It was another show that almost was.
Back in 1961 Herb Klynn of Format Films was pitching a TV series called “The Shrimp” around the same time he was pitching The Alvin Show and CBS nearly picked it up as well. They didn’t, to Herb’s great disappointment, for this was a pet project of his.
The Shrimp was based on a short story written by Sy Gomberg published in the March 22nd 1947 issue of Collier’s magazine:
Here are some trade newspaper and magazine notices for the show being in production, and CBS’ plans to air it.
Format Films produced a complete color cartoon to pitch the series – but despite all the industry publicity, the show was ultimately shelved. The pilot itself was considered long lost – until it was recently unearthed by the film archivist at the USC HMH Foundation Moving Image Archive, where Herb’s Format Films archive now reside. The film was almost entirely animated by the very wonderful Robert “Bobe” Cannon (a few scenes in the opening montage were done by an unidentified animator.) Vocal duties were performed by Shep Menkin, June Foray and Kathleen Freeman. There is an original musical score composed by Dennis Farnon.
And now, for your viewing pleasure, we are pleased to present the long lost pilot film!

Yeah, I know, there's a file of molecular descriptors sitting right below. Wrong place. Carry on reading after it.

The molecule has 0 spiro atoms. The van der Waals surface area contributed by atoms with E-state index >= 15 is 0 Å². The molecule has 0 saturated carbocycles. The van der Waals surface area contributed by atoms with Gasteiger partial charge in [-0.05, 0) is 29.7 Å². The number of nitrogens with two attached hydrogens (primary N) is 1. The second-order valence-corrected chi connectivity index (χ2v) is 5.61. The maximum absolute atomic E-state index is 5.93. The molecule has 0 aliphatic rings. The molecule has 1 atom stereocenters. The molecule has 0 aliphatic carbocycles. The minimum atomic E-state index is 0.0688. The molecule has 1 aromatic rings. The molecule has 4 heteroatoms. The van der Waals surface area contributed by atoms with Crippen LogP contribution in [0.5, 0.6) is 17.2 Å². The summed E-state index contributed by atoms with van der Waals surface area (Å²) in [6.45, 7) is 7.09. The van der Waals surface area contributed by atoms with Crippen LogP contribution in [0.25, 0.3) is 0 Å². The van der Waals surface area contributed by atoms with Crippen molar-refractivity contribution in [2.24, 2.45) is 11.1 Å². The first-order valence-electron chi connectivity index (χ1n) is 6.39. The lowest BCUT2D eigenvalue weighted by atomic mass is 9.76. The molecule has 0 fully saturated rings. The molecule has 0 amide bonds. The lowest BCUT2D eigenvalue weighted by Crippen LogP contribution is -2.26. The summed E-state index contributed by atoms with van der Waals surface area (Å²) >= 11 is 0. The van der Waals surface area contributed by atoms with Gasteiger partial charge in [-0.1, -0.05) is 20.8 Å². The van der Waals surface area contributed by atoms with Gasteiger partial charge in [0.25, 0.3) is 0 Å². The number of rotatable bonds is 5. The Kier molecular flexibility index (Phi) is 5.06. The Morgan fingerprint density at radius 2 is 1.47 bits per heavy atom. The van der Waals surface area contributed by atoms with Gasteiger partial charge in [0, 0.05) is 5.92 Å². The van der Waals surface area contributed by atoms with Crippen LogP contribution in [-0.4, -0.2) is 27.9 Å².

About twelve years later, Herb Klynn made some new Shrimp pitch art and shopped the idea around again. The second time wasn’t the lucky one, and so The Shrimp never came to television.
Here’s a gallery of cels from The Shrimp. A lot of the original art for the pilot still exists – held in the Archives of Asifa-Hollywood. The cels at present are packed in large boxes with the animation drawings between them. The cels were inked with brush, and opaqued with tempra, and sadly the paint has stuck to the paper drawings.
As a Post Script: Bobe Cannon had been with Playhouse Pictures just prior to making The Shrimp. It was at Playhouse that he animated an uncompleted film about another kid character, called “Mommie, Gimme A Drinka Water” based on the routine by Danny Kaye. I remember while I was working at Playhouse Pictures in the late eighties, I found a foot high stack of pencil animation from the project. As I flipped Bobe’s delightful drawings, it was clear that this cartoon Danny Kaye was much more amusing than the actual Danny Kaye.